Nasa will try to bring US space shuttle Atlantis and seven astronauts home on Friday after clouds and rain at its Florida landing site prevented a scheduled touchdown on Thursday.
The shuttle has been in orbit for 13 days to install solar power panels on the International Space Station and prepare it for new European and Japanese laboratories.
Flight directors had two opportunities to land the shuttle on Thursday, but thick clouds covered the vicinity of the Kennedy Space Centre in Florida and thunderstorms threatened.
The shuttle has enough fuel and supplies to stay in space until Sunday, but it cannot land in rain because it could damage the thousands of ceramic tiles that protect the spaceship's belly from the fiery heat of re-entry.
Flight directors told Atlantis commander Frederick Sturckow to lower the shuttle's orbit to add an extra landing opportunity on Friday at the backup runway at Edwards Air Force Base in California, should poor weather continue to dog Florida.
The first possible touchdown at Kennedy Space Center on Friday will be at 2:18 pm EDT (18:18 GMT) and a second at 3:54 pm, although flight directors could decide to divert Atlantis to California, with a possible landing occurring there at 3:49 pm EDT.
Additional California landing opportunities are at 5:24 pm and 6:59 pm.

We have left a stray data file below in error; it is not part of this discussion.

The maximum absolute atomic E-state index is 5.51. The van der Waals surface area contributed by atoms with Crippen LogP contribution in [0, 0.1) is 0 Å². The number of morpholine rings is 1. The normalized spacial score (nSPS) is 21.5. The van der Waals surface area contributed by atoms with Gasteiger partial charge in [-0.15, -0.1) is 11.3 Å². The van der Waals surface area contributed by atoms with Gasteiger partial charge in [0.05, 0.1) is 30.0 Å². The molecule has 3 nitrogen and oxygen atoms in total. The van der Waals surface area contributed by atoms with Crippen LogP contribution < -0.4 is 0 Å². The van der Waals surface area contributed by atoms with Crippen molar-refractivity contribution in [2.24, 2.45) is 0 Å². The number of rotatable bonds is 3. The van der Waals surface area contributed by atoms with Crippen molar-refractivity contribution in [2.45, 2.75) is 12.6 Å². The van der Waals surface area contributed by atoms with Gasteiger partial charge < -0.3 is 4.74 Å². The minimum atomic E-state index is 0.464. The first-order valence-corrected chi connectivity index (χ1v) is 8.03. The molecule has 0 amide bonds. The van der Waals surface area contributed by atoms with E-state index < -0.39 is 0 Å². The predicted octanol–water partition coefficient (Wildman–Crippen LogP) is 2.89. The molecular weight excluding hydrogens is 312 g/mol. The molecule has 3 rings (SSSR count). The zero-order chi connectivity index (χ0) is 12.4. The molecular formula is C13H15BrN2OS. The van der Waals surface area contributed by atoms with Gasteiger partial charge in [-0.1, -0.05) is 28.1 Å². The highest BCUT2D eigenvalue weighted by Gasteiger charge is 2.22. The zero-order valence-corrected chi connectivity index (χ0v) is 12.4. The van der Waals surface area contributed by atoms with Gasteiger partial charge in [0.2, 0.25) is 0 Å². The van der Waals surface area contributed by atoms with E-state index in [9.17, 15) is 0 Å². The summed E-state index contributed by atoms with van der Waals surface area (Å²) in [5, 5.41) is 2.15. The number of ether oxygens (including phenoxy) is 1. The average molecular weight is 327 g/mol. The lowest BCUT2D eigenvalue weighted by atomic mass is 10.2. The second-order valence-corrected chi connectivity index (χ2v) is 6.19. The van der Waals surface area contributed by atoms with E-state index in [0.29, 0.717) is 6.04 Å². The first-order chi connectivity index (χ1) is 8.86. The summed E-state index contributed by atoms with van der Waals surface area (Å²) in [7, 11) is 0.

|The shuttle has been in orbit |
for 13 days [Reuters/Nasa]
But weather conditions at both sites are questionable, with more rain and clouds in store for Kennedy Space Centre and high winds forecast for the Mojave Desert site.
"We're going to be fighting the same challenges at KSC. At
Edwards, the winds are going to pick up," Antonelli said. "We
are going to try to land tomorrow," he added.
While NASA battled weather on the ground, its Russian partners in the $100 bn space station programme wrestled with the outpost's computers.
The primary system shut down last week while astronauts were hooking up the station's new solar panels.
Station commander Fyodor Yurchikhin and flight engineer Oleg Kotov were able to bypass suspect circuitry and eventually revive the computers, which are needed to keep the station properly positioned in orbit.
The station crew disconnected two of the three computer systems on Thursday from the jumper cables used to bypass the circuits but failed to restart the network.
A third computer system remained operational.